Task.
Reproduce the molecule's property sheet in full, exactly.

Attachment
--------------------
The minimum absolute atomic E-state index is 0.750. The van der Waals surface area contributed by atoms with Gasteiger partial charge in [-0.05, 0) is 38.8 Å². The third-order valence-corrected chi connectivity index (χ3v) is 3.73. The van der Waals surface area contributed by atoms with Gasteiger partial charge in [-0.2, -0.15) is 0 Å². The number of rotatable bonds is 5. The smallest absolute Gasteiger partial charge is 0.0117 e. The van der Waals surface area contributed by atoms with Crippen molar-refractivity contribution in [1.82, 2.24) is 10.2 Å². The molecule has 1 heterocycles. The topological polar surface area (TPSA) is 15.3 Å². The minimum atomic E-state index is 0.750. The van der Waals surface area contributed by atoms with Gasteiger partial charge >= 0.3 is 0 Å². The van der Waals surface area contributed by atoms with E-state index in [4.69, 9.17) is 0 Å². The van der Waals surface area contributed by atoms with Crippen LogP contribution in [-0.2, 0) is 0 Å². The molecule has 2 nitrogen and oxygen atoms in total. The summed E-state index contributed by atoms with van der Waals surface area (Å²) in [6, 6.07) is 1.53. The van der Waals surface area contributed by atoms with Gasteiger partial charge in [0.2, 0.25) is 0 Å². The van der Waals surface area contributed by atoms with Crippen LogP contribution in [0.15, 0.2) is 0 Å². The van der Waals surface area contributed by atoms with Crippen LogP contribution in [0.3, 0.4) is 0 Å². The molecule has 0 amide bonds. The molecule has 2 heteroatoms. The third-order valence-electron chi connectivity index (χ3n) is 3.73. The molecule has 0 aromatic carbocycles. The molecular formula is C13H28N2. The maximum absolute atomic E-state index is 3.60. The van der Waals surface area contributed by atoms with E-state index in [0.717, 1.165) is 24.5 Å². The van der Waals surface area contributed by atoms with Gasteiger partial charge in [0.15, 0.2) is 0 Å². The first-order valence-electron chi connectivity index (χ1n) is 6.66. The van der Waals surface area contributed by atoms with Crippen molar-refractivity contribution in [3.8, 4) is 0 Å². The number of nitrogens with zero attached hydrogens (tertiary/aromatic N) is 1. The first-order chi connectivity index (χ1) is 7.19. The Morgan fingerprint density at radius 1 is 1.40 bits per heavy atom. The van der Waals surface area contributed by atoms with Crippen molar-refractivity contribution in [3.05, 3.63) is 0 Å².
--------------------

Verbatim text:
The minimum absolute atomic E-state index is 0.750. The van der Waals surface area contributed by atoms with Gasteiger partial charge in [-0.05, 0) is 38.8 Å². The third-order valence-corrected chi connectivity index (χ3v) is 3.73. The van der Waals surface area contributed by atoms with Gasteiger partial charge in [-0.2, -0.15) is 0 Å². The number of rotatable bonds is 5. The smallest absolute Gasteiger partial charge is 0.0117 e. The van der Waals surface area contributed by atoms with Crippen molar-refractivity contribution in [1.82, 2.24) is 10.2 Å². The molecule has 1 heterocycles. The topological polar surface area (TPSA) is 15.3 Å². The minimum atomic E-state index is 0.750. The van der Waals surface area contributed by atoms with Gasteiger partial charge >= 0.3 is 0 Å². The van der Waals surface area contributed by atoms with E-state index in [4.69, 9.17) is 0 Å². The van der Waals surface area contributed by atoms with Crippen LogP contribution in [-0.2, 0) is 0 Å². The molecule has 2 nitrogen and oxygen atoms in total. The summed E-state index contributed by atoms with van der Waals surface area (Å²) in [6, 6.07) is 1.53. The van der Waals surface area contributed by atoms with Gasteiger partial charge in [0.2, 0.25) is 0 Å². The van der Waals surface area contributed by atoms with Crippen LogP contribution in [0.15, 0.2) is 0 Å². The van der Waals surface area contributed by atoms with Crippen LogP contribution in [0.3, 0.4) is 0 Å². The molecule has 0 amide bonds. The molecule has 2 heteroatoms. The third-order valence-electron chi connectivity index (χ3n) is 3.73. The molecule has 0 aromatic carbocycles. The molecular formula is C13H28N2. The maximum absolute atomic E-state index is 3.60. The van der Waals surface area contributed by atoms with E-state index in [0.717, 1.165) is 24.5 Å². The van der Waals surface area contributed by atoms with Gasteiger partial charge in [0.15, 0.2) is 0 Å². The first-order valence-electron chi connectivity index (χ1n) is 6.66. The van der Waals surface area contributed by atoms with Crippen molar-refractivity contribution in [3.8, 4) is 0 Å². The number of nitrogens with zero attached hydrogens (tertiary/aromatic N) is 1. The first-order chi connectivity index (χ1) is 7.19. The Morgan fingerprint density at radius 1 is 1.40 bits per heavy atom. The van der Waals surface area contributed by atoms with Crippen molar-refractivity contribution in [3.05, 3.63) is 0 Å².